Sugar futures tumble on heavy Brazilian cane crush


Cane mills in the Brazilian Centre South cane belt more than doubled sugar production over the second half of June, as dry weather allowed workers to get back into the fields after weeks of delays.

Data from Unica, the Brazilian cane body, showed Centre South sugar production over the second half of June at 2.79m tonnes, compared 1.20m tonnes in the first half of June, up 10% year on year.

The result was ahead of the 2.56m tonnes forecast in a Platts Kingsman survey of analyst.

Sugar futures fell more than 3% on the news.

Harvesting speeds up

The increase in sugar production was the result of drier weather, which allowed the pace of cane cutting to increase.

Drier weather also led to a higher proportion of recoverable sugar per tonne of cane, and encouraged mills to switch more cane to ethanol, rather than sugar production.

47.89m tonnes of cane were crushed over the period, compared to just 25.70 tonnes in the first half of June.

Rapid pace so far this season

Total sugar output since mills started the season in April is some 20% up from a year ago, at 10.98m tonnes, Unica said.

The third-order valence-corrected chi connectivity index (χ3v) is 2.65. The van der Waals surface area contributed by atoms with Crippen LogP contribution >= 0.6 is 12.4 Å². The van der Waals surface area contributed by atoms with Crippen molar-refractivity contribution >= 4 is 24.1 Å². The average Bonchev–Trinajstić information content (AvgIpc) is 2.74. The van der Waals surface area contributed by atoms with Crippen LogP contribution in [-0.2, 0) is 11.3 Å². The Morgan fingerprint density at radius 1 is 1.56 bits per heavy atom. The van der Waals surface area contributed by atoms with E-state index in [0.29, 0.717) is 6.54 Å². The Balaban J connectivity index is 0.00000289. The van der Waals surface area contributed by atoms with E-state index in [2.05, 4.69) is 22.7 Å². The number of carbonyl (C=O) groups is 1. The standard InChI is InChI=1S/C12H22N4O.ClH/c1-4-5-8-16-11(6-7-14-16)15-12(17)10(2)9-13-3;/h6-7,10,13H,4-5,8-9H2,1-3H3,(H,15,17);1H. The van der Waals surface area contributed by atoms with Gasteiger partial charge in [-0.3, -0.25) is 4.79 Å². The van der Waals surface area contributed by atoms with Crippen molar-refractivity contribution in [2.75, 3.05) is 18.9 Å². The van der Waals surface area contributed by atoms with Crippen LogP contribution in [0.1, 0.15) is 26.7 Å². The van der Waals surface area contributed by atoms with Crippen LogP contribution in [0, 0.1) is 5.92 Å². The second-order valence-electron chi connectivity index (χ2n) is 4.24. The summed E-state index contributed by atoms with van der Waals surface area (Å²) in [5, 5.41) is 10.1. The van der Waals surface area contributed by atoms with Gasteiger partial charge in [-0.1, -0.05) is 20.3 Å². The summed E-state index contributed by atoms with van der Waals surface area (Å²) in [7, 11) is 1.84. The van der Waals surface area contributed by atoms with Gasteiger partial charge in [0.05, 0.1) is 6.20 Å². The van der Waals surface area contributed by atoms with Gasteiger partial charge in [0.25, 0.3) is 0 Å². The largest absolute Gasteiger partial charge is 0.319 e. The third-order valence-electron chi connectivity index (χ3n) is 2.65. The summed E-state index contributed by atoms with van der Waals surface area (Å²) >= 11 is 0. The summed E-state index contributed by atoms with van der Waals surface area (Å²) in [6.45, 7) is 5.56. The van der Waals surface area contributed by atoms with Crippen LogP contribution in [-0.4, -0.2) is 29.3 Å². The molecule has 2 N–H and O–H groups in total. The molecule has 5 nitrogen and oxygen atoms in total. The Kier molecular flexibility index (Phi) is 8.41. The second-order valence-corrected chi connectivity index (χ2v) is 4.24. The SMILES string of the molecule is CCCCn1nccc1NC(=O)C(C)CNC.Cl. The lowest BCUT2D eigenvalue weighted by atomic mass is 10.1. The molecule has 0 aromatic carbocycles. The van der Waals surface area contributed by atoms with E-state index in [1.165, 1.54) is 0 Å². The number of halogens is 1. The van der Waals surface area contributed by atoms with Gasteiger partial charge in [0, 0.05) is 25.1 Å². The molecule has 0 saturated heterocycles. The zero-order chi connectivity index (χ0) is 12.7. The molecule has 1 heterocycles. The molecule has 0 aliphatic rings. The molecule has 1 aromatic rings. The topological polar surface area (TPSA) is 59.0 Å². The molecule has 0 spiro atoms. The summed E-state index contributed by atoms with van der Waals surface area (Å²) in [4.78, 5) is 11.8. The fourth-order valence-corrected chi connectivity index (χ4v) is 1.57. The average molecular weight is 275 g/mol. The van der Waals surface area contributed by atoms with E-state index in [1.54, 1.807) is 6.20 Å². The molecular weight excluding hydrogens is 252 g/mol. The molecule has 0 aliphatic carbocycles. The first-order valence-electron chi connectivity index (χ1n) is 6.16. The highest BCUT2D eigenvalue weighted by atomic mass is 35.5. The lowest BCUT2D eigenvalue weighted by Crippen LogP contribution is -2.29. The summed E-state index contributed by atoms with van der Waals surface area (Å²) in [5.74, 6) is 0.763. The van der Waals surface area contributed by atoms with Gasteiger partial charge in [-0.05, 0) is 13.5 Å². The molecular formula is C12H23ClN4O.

The higher production reflects a more rapid pace of crushing, after the previous season which saw wet weather and low sugar prices slowing output.

The higher price of sugar is encouraging mills to favour sugar, which is mostly destined for the export market, rather than ethanol for use as biofuel.

Ethanol output so far this season is down nearly 4% from last year.

Futures markets tumble

Raw sugar futures turned sharply lower on the news, and a drop in the value of the real helped accelerate the decline.

A weaker real means a higher local-currency price for sugar, encouraging production, as well as incentivising mills to favour producing sugar for export, over ethanol for local production.

The real was down 0.7% against the dollar in midday deals.

October raw sugar futures in New York were down 3.2%, at 19.28 cents a pound.


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